Mud is flying, smoke and steam are rising, and the deafening roar of V-8 engines all but drowns out 5-year-old Shelby Scott's screams.

"Get out of there! Get out of there!" she yells at the driver of a battered blue Ford LTD spray-painted with the words "Hillbilly Beer Wagon." But car No. 42 stalls in the center of the tire-ringed oval, stranded while 11 others smash into each other, over and over, until only one is moving.

Then Dave Cumpston climbs out of No. 29 through the space where the windshield should be and grabs a shiny trophy at the Valley District Fair Demolition Derby.

It's his first win in six years, he says, and maybe his last: After a decade of building then gleefully crashing cars, the 35-year-old mechanic from Buckhannon is giving up his increasingly unaffordable sport.

Soaring scrap metal prices are making crashable cars more expensive and harder to find. Owners who used to sell their worn-out wheels for $50 to $100 are turning to scrap dealers instead, getting nearly triple the price. That creates a double whammy for drivers like Cumpston, who must burn more high-priced gasoline in an ever-expanding search zone.

"This one sat in a hayfield for six years," says Jamie Wolfe, a tree trimmer from Kingwood who drove No. 42. He bought the body for $100 and considers himself lucky; many drivers are paying $300 to $400 per car.

Demolition derbies are more than an outlet for road rage and a rite of summer in rural America: They're a mainstay of country fairs and a revenue generator for volunteer organizations like the Reedsville Volunteer Fire Company. When participation drops, so does the size of the crowd — and the host's profit margin.

The Midwest is taking an exceptionally hard hit this summer because of regional scrap-metal prices, though Tory Schutte of the Demolition Derby Drivers Association says participation is down nationwide, "easily cut in half."

Every state but Hawaii stages at least one derby a year, and Schutte, of Genoa City, Wis., is accustomed to seeing more than 100 cars at a single event. This year, there are only 40 to 50 as drivers of modest means are forced out.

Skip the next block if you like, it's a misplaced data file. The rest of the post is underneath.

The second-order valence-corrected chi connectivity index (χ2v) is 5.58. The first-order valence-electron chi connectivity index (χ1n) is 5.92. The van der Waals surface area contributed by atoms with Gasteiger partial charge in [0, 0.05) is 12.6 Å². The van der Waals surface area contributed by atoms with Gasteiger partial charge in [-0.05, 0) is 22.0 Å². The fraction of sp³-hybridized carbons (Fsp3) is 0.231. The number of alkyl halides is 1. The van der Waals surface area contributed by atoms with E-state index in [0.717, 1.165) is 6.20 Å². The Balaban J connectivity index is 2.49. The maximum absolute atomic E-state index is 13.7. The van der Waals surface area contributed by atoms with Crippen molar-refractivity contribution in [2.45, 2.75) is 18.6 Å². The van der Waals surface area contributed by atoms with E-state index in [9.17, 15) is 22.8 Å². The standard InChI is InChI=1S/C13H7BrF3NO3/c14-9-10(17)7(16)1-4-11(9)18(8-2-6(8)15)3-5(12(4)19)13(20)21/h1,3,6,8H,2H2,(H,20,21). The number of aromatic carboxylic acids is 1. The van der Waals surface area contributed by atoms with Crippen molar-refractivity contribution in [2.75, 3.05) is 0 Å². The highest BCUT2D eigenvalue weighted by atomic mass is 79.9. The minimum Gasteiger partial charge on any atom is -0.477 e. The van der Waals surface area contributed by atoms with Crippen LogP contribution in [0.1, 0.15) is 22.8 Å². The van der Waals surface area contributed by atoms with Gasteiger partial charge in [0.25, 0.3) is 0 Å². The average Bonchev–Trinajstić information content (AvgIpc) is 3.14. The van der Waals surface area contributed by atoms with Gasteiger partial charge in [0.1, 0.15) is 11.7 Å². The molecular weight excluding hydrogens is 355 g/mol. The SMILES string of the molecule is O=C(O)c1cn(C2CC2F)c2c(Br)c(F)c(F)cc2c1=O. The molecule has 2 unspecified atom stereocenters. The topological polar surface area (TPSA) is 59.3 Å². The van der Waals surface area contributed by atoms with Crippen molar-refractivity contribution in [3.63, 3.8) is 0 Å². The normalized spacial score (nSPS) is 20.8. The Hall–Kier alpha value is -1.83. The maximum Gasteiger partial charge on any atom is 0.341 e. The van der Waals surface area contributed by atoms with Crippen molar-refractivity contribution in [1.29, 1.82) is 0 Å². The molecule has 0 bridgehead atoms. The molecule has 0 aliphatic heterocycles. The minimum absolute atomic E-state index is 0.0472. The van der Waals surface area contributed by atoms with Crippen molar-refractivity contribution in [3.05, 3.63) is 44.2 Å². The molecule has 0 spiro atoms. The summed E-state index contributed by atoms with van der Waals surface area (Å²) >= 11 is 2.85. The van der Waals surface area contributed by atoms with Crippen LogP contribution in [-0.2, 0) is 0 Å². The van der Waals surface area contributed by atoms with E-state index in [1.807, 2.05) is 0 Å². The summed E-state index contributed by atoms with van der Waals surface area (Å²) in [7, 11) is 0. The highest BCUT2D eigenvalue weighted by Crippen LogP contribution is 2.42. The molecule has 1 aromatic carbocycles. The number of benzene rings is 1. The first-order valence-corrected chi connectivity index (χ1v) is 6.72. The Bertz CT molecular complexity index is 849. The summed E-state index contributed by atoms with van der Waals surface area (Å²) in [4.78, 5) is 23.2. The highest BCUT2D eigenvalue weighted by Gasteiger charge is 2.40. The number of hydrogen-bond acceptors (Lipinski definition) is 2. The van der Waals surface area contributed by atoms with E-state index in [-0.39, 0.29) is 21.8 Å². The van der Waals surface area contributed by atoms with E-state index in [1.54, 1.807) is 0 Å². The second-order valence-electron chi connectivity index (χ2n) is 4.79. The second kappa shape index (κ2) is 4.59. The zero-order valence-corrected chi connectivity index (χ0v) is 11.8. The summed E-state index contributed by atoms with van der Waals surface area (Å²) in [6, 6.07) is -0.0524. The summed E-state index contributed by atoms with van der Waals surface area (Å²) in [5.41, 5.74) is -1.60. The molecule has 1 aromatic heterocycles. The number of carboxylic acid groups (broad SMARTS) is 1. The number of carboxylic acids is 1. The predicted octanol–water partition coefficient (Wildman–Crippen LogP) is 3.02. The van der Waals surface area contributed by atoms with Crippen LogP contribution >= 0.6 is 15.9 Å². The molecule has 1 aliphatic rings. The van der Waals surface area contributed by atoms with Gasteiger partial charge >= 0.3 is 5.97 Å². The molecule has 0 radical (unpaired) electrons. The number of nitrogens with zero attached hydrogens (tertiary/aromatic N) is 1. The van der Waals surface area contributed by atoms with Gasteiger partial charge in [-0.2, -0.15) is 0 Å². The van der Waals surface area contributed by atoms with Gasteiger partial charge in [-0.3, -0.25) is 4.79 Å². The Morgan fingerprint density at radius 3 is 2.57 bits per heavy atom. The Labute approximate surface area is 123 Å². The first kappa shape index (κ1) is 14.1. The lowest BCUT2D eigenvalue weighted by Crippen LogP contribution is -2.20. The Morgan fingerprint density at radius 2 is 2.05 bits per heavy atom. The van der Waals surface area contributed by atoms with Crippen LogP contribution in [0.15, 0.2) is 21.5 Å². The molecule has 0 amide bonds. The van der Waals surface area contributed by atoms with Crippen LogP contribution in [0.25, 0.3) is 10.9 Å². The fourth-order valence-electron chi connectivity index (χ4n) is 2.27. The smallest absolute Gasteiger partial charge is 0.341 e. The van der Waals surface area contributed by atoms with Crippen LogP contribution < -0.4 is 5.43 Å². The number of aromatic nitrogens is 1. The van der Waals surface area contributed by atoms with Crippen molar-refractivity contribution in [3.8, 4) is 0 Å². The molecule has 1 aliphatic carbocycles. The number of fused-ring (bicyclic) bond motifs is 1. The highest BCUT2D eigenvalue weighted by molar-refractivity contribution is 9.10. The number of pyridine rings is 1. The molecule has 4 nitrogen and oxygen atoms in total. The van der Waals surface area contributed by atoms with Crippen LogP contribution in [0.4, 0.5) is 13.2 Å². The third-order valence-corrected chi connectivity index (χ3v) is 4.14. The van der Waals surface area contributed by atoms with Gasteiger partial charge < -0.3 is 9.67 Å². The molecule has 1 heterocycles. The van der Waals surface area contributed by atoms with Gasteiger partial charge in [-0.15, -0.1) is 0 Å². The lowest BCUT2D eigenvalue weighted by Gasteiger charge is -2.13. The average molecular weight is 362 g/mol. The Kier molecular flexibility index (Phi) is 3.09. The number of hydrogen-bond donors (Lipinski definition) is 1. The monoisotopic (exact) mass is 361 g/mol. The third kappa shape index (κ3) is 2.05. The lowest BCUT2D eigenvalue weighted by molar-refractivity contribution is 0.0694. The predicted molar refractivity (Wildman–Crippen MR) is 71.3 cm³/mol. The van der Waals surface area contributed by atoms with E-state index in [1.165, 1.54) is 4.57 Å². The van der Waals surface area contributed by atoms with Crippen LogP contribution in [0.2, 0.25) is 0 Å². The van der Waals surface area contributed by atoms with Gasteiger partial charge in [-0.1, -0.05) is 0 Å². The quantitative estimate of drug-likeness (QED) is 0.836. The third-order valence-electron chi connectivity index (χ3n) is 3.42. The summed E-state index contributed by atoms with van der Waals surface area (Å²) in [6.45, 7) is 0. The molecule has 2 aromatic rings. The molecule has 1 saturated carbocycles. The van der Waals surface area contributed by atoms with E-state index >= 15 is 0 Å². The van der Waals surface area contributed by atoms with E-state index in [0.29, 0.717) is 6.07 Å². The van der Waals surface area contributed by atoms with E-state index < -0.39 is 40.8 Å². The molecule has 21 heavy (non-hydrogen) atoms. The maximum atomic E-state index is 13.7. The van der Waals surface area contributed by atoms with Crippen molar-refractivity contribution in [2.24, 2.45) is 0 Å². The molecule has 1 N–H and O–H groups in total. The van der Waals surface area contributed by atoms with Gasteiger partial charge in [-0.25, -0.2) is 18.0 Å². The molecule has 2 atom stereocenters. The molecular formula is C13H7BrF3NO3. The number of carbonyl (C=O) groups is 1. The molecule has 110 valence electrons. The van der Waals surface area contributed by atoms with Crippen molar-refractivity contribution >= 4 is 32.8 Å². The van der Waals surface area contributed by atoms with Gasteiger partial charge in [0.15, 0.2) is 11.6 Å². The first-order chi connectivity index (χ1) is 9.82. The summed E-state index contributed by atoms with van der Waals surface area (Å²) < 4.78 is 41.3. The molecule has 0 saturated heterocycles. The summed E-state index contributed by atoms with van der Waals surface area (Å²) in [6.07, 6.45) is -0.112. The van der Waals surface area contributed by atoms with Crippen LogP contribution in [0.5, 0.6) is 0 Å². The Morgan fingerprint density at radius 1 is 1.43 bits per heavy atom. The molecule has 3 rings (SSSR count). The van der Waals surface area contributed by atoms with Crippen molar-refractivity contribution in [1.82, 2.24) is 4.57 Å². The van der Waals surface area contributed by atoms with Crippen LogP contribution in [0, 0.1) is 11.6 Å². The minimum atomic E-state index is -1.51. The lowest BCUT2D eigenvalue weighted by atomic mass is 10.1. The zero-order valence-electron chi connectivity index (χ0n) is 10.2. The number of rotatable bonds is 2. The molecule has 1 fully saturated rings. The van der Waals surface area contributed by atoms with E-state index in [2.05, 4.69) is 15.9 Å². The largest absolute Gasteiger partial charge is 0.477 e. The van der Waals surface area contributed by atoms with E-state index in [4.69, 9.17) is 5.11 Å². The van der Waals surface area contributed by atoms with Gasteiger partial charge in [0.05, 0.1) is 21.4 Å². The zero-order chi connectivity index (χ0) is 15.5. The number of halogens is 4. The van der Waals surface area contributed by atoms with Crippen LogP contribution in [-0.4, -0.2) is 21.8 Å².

Aggravating their situation is growing interest by a new breed of participants — doctors, lawyers and other professionals willing to spend more money on the vehicles. Some sink as much as $5,000 into a single engine.

"It's really weeded out the little guy that's building on a limited budget," Schutte says. "He's not going to be able to afford to stay in the sport."

Scrap metal prices are likely to continue to rise, says Bruce Savage, spokesman for the Washington-based Institute of Scrap Recycling Industries, a trade association for more than 1,600 companies. Strong consumption by domestic steel producers is driving up prices, along with demand from developing nations. India, Brazil, China and Korea are among those ravenous for raw materials.

While scrap iron and steel prices vary regionally, Savage says they've easily doubled in the past two summers, from about $240 per ton in July 2006 to $523 per ton now.

In many places, record prices have created a sellers' market.

"I get calls every day asking about the price. If they don't like mine, they go down the road and call the next guy," says Dave Smith, a 15-year employee of Elkins Iron & Metal Co., a scrap dealer in central West Virginia. "It's all about price."

This week, Smith is paying about $320 for a 2-ton vehicle, but he says prices are always fluctuating.

Although more money is changing hands at the Charles Caracciolo Steel Yard in Altoona, Pa., employee Lori Bagley said no one is getting rich. Caracciolo is paying car owners $120 per ton, compared with about $60 per ton two years ago. But the scrap dealer's costs are rising, too, so the profit margin is not widening.

"For a while, more people brought in cars, but the regulations are tough," Bagley said, and many people don't want to go through the hassle of finding the title, removing the tires and draining all the fluids.

Back in Reedsville, a scrap dealer waits outside the pit, offering $240 per ton for cars whose derby days are over.

Former driver Hazel Curtis, mother of the screaming 5-year-old, worries what the soaring costs will do to a sport she describes as "road rage, controlled." She intends to enjoy it as long as she can, even if that means traveling farther to catch an event.

"I just like to see the cars crashing ... the excitement of who's gonna stop and have to sit there and wait, whether they're gonna get squished or not," says Curtis, 43, of Kingwood. "It's just such a rush."

Drivers know why the spectators show up, Schutte says.

"They watch NASCAR and wait for the wrecks," he says. "We just cut right to the chase."

There are rules, and referees to enforce them: No body parts outside the vehicle. No hitting a stalled car without giving it a chance to restart. No hits to the driver's side door.

Still, Schutte says derbies let people act out their primal urges.

"It's kill or be killed, and you destroy him or he destroys you," he says, "but nobody has to get hurt."